All and all, while neither Horton or Jackson has impressed, there is hope they can develop with more talent added in the off-season but I'm not sold at this poing.

What player should the Browns select with the No. 1 overall pick in April's NFL draft?

JM: Myles Garrett is the best player in the upcoming NFL draft.

That said, the Cleveland Browns should draft whatever quarterback they have at the top of their list for the following reasons:

  • They have not had the No. 1 overall pick since the year after The Return.

  • They rarely, if ever, have had their choice of quarterbacks in the draft, usually picking from the third, fourth or fifth quarterback selected.

  • There are a few teams—San Francisco 49ers, New York Jets, Chicago Bears, Jacksonville Jaguars and Arizona Cardinals--possibly interested in a quarterback currently slotted between the Browns’ first draft pick and wherever the Eagles pick eventually falls.

  • There is very good depth on the defensive side of the ball in this draft, especially at positions of need (edge, defensive line, defensive back)

  • The Browns will have three more selection in the Top 50 picks to add impact players after taking a quarterback. (If they can't find impact players with those three picks, might not matter what they do at No. 1!)

  • Gambling the quarterback they want will be there with the Eagles pick, or in the second round, is quite risky.

  • They already have Robert Griffin III under contract for another season and Cody Kessler will be in his second season, which allows the team not to rush a rookie quarterback if he isn't ready.

  • Drafting a quarterback brings hope for the future, something to build around and can put their young weapons to use instead of wasting them.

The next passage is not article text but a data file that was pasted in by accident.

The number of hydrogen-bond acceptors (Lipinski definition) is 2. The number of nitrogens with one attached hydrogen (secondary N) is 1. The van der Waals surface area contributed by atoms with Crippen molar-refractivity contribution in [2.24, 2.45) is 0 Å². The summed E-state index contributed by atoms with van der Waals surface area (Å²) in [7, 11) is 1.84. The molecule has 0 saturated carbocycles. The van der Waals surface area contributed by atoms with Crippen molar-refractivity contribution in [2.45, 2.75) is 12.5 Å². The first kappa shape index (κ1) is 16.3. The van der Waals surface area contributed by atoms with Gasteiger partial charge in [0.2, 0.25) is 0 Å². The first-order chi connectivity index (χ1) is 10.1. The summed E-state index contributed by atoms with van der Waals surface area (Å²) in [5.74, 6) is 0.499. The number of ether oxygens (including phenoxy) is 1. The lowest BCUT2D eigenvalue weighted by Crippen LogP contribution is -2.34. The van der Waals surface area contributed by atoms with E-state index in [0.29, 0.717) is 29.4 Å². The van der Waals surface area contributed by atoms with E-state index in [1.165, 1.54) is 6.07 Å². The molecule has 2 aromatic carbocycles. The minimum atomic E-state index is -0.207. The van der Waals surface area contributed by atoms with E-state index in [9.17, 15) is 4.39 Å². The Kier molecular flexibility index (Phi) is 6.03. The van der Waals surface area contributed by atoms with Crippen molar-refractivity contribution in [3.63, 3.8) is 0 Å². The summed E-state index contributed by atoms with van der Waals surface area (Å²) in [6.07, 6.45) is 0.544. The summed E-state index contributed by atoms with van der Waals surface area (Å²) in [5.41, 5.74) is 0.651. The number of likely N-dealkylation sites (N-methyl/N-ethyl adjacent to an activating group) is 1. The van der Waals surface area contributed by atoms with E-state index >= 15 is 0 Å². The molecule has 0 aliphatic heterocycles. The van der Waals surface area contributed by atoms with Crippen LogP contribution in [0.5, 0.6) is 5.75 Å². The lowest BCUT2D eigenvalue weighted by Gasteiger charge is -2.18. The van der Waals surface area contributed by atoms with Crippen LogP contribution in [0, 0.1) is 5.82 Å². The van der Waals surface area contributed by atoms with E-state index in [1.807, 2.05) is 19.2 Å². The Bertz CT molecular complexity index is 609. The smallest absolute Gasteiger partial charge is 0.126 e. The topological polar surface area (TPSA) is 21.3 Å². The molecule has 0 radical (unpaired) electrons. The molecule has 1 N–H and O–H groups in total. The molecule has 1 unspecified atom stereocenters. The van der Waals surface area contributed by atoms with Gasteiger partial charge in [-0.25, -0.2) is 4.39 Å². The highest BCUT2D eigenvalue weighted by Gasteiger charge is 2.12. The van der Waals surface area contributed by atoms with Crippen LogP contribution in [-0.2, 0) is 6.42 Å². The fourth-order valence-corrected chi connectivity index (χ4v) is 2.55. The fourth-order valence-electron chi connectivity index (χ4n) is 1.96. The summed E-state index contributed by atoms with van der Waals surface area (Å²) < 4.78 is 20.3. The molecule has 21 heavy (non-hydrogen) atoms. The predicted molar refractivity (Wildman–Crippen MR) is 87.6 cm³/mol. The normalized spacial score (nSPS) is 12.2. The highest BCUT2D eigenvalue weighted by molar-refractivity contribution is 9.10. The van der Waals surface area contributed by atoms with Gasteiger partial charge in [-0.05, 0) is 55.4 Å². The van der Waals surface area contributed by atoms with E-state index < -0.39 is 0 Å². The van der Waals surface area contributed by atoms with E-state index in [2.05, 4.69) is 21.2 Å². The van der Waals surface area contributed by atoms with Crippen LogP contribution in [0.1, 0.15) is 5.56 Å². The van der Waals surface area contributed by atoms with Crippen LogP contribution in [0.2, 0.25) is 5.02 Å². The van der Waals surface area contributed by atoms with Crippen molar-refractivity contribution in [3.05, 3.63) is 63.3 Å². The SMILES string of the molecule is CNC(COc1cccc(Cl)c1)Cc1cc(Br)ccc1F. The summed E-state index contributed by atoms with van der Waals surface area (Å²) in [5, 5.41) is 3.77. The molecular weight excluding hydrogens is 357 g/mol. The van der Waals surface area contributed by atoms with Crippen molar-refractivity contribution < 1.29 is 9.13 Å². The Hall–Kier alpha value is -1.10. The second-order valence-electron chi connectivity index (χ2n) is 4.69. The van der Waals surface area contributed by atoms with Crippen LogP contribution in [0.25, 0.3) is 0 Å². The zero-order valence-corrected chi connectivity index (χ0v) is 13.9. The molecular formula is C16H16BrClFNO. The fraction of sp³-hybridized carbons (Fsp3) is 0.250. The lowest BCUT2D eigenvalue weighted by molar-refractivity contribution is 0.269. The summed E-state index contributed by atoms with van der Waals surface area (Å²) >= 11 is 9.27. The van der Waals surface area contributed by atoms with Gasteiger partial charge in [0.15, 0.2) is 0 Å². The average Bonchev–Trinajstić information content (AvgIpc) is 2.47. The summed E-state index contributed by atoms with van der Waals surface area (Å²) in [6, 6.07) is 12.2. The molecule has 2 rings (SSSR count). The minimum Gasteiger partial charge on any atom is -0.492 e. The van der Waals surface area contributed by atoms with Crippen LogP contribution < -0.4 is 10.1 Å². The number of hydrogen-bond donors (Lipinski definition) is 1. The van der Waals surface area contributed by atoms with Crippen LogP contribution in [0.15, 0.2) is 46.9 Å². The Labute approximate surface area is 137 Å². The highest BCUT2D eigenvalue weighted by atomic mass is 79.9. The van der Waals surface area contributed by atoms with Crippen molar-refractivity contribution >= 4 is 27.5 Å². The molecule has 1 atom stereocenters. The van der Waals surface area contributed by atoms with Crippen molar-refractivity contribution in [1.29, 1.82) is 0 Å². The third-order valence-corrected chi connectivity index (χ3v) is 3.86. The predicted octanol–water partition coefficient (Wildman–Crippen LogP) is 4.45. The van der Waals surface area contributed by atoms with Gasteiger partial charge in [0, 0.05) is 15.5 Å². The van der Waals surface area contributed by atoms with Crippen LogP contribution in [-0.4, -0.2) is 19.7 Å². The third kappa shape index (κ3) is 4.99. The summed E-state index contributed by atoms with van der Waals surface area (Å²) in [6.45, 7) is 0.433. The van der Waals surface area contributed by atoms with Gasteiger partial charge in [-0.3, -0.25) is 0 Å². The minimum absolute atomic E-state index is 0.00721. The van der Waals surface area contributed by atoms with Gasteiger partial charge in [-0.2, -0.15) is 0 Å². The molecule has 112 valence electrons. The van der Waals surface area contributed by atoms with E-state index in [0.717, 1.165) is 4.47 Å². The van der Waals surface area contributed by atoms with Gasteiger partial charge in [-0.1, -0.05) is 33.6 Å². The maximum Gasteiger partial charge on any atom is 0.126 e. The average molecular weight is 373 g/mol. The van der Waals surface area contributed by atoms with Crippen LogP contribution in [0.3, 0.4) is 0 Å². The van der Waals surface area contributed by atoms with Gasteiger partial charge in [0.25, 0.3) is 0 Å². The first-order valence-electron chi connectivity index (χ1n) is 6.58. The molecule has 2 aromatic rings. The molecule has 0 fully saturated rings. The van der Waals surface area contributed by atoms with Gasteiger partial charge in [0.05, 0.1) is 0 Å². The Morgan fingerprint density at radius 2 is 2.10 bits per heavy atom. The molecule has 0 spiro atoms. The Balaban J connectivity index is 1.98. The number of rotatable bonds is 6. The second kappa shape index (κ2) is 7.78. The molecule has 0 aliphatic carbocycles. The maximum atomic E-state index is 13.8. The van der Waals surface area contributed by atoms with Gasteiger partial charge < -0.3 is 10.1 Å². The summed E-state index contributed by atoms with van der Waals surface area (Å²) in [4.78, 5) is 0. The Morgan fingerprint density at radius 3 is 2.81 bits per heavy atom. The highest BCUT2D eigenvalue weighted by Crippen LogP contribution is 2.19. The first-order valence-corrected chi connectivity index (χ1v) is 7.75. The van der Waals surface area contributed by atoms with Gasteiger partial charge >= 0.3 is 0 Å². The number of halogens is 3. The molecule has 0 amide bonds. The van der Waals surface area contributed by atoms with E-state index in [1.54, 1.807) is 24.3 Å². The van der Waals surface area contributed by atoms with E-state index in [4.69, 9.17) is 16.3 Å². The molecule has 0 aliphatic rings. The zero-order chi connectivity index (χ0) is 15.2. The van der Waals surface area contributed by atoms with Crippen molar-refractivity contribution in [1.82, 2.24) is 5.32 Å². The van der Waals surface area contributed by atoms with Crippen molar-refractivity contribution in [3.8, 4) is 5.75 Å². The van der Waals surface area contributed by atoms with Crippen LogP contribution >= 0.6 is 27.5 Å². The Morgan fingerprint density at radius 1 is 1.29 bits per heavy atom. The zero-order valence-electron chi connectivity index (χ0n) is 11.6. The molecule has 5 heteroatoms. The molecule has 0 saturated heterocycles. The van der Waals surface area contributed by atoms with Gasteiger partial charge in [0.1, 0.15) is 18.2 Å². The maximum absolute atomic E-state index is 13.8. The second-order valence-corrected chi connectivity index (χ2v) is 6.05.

If I'm the Cleveland Browns, I draft whichever quarterbacks Hue Jackson prefers between Deshaun Watson (my pick) and Mitch Trubisky.

What about you, Sobo?

SOBO: Texas A&M’s Myles Garrett is the top-rated talent available for the 2017 NFL draft. As such, he is the logical choice for the Browns with the No. 1 overall pick.

There are two ways to develop a consistently successful team:  

  1. Consistent quarterback play

  2. Make the opposing quarterback’s lives a living hell.

It’s quite simple. If a team can’t land the ever-elusive franchise signal-caller or one isn’t available, the best option is to develop a defensive front that will keep opponents up at nights.

The reigning Super Bowl champions, the Denver Broncos, are a perfect example. Peyton Manning no longer dominated in his final year. Manning gave his team just enough to win; a team built around a stifling defense.

Garrett is a monster.

Consider for a moment that’s he played his last seven collegiate games with a high-ankle sprain. Instead of sitting out and cruising into the draft process, he wanted to be on the field for his teammates. Clearly, his game suffered. The edge-rusher hasn’t been as explosive or productive. Yet, he’s made an impact every time he stepped onto the field.

Even hobbled, he ranks among Pro Football Focus’ highest-graded defenders.

At 6-6 and 260 pounds, he’s the prototype. When healthy, his flexibility off the edge and first-step quickness is exceptional. He’s already posted better broad and vertical jumps than Jadeveon Clowney during his predraft performance. And Garrett supposedly runs in the high 4.4-second 40-yard-dash range.

He’s productive, too. In three seasons, Garrett posted 144 total tackles, 48.5 tackles for loss, 32.5 sacks and seven forced fumbles.  

His presence would create a ripple effect throughout the Browns’ entire defense. Emmanuel Ogbah would shift to his natural spot at left defensive end. Carl Nassib could be used at both end and 3-technique. The increased pressure will help a talent-deficient secondary. And Horton wouldn’t be forced to run dogs or blitzes to apply pressure on the quarterback.

Plus, there aren’t any questions about Garrett’s attitude or work ethic.

This addition would make the Browns defensive front very talented and immediately provide the team with a much-needed identity.

What’s not to like?

The only answer anyone can give is Garrett doesn’t play quarterback. But that doesn’t make the defensive end a consolation prize.

Even if Garrett isn’t the selection, Alabama Crimson Tide defensive lineman Jonathan Allen is the only other option for a lot of the same reasons just listed.